Polish Roma children shunted into special schools
PR dla Zagranicy
Two-thirds of the Roma children in Poland that have been placed in special schools on account of alleged learning difficulties are capable of studying in normal schools, finds a new study.
photo - AS
The research carried out on the initiative of the Association of Roma in Poland, together with psychologists from the Jagiellonian University in Krakow, southern Poland.
“We expected such results, but we wanted to confirm them scientifically,” Roman Kwiatkowski, chairman of the association told the Gazeta Wyborcza daily.
Roma families had complained of discrimination against their children within the Polish school system.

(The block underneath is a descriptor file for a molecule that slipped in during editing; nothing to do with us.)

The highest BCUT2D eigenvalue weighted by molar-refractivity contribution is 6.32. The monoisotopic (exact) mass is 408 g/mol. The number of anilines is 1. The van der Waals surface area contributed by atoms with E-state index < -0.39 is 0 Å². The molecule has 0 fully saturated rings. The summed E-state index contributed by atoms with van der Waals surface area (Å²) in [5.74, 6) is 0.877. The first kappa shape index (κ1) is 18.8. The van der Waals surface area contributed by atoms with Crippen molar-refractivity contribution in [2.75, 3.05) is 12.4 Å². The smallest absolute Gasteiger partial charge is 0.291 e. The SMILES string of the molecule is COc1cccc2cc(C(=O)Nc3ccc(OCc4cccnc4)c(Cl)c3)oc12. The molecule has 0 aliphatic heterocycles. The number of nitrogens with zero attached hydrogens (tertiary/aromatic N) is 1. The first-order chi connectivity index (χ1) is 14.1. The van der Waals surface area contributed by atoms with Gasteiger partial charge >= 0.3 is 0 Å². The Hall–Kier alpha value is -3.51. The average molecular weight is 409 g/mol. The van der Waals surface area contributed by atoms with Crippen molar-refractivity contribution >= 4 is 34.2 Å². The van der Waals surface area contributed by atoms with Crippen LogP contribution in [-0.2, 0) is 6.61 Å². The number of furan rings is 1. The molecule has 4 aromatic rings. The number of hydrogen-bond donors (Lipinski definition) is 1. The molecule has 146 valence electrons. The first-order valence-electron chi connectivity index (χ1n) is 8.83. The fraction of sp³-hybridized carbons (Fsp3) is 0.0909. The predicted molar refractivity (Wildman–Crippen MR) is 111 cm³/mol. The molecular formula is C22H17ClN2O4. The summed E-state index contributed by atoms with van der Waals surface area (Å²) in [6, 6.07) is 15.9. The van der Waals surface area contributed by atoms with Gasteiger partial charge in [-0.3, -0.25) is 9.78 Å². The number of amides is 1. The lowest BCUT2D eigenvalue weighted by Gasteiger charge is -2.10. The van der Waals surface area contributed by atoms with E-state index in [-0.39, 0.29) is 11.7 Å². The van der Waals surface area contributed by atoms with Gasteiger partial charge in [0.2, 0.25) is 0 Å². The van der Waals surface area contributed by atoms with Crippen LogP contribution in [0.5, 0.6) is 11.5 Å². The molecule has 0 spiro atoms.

Some 20 percent of Roma pupils have been placed in special schools.
The problem is particularly evident in southern Poland. Some 37 percent of pupils sent to special schools in the Opolskie voivodeship (province) are Roma children. In Malopolska the level is at 32 percent.
Researchers have indicated that initial help in improving the Polish language skills of the Roma pupils would be enough to get most children on track with their colleagues, and that sending them to special schools is not necessary.
The Association of Roma in Poland objected earlier this year, when it emerged that Roma had been banned from bars and clubs in the western city of Poznan.
Last Friday, Molotov cocktails were lobbed onto a Roma estate in the village of Krosnica, southern Poland, prompting community members to call for monitoring of the site.
The latest research concerning Roma pupils was funded by the independent Stefan Batory Foundation. (nh/pg)